Don’t try to time the market but remain invested.
At times, the market doesn’t get back to rewarding the earnings right when you thought it should.
Be patient and stay put. If you consider the investment still has the same value as the initial investment, the price movement is immaterial.
So many Earnings Per Share
Earnings per share have an entire chapter to let you understand the concept of it, but the example is from the ALCOA company of the US from 1970.
Though quite old, it seems still relevant.
We have so many EPS to consider like Basic EPS, diluted EPS, so on and so forth.
It is one chapter where the EPS will help you understand the intrinsic value. Again, we use the PE ratio, but what is more important is the earning per share.
Margin of Safety
The best part I like about the book is, it has a rule that you should not be losing. When you have the margin of safety, it is better to have a significant margin of safety, so you don’t lose a single penny of your investment.
We understand it is about winning more than loosing as investors but this book take that out of the equation of making a loss. It is all about investing right to make sure you are always winning.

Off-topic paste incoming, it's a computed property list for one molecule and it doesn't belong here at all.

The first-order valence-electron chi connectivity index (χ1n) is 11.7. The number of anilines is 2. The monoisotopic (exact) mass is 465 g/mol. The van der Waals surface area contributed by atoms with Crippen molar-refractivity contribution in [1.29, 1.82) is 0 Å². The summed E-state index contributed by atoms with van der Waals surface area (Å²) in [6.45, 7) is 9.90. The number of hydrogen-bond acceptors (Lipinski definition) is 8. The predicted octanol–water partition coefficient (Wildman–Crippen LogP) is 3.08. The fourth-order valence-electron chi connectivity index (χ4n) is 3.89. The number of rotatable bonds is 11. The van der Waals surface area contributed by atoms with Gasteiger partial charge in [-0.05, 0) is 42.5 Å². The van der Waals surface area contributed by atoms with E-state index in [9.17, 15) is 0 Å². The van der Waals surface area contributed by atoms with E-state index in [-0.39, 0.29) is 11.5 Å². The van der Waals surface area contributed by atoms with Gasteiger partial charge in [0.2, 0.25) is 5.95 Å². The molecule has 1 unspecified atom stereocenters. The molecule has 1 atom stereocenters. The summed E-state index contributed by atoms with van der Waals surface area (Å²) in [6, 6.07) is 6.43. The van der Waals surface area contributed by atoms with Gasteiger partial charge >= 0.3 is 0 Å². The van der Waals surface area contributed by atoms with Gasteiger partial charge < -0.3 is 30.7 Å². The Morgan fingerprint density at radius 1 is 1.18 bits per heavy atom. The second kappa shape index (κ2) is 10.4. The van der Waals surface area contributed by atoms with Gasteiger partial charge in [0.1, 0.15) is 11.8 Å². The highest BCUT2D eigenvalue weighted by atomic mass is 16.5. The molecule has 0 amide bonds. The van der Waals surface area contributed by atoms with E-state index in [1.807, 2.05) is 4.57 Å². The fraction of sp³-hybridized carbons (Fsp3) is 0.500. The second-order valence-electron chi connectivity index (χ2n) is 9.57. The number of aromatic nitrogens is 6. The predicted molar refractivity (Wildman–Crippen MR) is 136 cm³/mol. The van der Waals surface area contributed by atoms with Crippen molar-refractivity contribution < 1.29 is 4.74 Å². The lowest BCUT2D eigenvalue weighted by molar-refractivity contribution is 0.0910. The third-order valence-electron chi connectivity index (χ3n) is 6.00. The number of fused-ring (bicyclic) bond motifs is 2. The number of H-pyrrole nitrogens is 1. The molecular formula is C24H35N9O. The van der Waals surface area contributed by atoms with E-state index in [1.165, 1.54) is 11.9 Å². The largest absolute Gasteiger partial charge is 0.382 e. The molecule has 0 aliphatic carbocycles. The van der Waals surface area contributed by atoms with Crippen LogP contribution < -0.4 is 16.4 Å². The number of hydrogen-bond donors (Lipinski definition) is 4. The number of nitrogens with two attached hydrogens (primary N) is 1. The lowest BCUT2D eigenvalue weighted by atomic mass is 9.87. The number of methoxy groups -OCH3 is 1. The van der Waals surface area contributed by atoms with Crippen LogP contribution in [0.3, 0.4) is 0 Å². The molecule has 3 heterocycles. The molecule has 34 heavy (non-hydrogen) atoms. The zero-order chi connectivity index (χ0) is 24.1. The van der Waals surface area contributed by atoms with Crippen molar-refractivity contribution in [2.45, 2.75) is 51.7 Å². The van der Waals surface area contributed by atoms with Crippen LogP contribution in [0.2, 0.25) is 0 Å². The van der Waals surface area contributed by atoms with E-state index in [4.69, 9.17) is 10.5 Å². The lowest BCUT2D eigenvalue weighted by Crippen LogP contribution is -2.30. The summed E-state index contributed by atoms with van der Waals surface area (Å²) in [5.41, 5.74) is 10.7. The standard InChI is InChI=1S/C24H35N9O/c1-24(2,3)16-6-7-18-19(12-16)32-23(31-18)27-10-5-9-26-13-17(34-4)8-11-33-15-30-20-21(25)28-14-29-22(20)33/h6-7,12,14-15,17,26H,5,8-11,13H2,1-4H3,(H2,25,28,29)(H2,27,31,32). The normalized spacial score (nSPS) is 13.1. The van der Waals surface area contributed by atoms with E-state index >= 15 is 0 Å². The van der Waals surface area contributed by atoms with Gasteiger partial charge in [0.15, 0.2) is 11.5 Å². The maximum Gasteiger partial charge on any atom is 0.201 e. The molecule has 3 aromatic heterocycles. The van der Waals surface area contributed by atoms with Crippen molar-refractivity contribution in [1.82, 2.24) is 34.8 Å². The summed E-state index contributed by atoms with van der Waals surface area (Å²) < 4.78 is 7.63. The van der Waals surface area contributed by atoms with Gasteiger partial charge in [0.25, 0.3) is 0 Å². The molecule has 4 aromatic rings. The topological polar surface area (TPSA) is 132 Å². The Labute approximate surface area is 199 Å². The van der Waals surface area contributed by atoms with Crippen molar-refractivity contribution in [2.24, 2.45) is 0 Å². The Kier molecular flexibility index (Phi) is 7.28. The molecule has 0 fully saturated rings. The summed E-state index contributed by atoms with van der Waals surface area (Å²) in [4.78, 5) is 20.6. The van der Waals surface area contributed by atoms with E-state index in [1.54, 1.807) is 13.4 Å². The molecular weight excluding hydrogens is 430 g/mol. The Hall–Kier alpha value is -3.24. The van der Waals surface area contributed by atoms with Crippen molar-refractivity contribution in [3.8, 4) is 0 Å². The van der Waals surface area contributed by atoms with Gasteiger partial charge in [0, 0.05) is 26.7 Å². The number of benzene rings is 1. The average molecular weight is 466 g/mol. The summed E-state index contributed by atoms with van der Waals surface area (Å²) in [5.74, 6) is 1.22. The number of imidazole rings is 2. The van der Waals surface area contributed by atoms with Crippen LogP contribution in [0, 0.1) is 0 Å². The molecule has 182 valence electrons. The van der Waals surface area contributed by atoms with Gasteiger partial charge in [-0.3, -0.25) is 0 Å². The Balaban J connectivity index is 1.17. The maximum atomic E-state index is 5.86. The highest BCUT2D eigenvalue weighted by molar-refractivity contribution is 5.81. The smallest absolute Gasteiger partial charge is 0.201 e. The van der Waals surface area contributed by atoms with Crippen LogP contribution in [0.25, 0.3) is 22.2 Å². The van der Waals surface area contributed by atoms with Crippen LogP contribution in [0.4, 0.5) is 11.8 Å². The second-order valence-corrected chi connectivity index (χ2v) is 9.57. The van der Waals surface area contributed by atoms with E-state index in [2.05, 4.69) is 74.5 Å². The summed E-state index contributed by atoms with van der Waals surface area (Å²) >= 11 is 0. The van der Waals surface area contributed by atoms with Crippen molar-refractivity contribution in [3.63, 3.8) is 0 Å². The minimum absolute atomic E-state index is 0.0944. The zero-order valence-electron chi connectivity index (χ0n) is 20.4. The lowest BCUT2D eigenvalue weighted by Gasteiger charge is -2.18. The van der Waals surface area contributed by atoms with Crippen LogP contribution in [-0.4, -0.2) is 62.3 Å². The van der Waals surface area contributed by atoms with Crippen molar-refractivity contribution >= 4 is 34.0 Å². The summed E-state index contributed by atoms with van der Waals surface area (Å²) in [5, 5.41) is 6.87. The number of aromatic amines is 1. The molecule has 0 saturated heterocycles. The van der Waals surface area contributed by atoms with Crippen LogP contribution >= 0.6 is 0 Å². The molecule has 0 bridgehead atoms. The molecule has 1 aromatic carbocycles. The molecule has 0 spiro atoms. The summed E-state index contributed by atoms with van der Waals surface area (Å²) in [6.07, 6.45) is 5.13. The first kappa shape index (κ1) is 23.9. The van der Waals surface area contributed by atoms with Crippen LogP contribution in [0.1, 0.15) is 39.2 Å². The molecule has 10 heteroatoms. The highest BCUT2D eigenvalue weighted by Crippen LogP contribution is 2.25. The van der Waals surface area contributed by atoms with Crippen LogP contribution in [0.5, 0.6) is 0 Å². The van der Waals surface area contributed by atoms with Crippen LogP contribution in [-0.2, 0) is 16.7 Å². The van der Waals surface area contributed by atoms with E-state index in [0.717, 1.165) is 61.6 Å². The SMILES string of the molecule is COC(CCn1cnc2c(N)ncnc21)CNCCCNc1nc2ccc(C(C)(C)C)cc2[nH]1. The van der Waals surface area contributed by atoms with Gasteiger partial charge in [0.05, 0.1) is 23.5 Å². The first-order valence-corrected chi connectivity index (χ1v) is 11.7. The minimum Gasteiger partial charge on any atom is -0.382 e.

Table of Content
Let me the table of content for you. This book doesn’t have many sub-headings within chapters.
So be prepared to read the chapters in a flow.
- Investment versus Speculation: Results to Be Expected by the Intelligent Investor
- The Investor and Inflation
- A Century of Stock-Market History: The Level of Stock Prices in Early 1972
- General Portfolio Policy: The Defensive Investor
- The Defensive Investor and Common Stocks
- Portfolio Policy for the Enterprising Investor: Negative Approach
- Portfolio Policy for the Enterprising Investor: The Positive Side
- The Investor and Market Fluctuations
- Investing in Investment Funds
- The Investor and His Advisers
- Security Analysis for the Lay Investor: General Approach
- Things to Consider About Per-Share Earnings
- A Comparison of Four Listed Companies
- Stock Selection for the Defensive Investor
- Stock Selection for the Enterprising Investor
- Convertible Issues and Warrants
- Four Extremely Instructive Case Histories
- A Comparison of Eight Pairs of Companies
- Shareholders and Management: Dividend Policy
- “Margin of Safety” as the Central Concept
Of course, it is a must-read book, and it will help you for sure to answer all your queries on selecting the right investment opportunities.
- What should be the return on our investment and how to beat the inflation investing in equity.
- How investing in bonds and FD can’t even beat inflation.
- How aggressive should your portfolio be? Should it have bonds and what percentage of the bond should be part of your portfolio?
- Why should we invest over time and intelligently? If not in stocks, then go with index funds.
- The do’s and don’ts of an aggressive investor.
Without much of ado, go ahead and check out the book on Amazon India.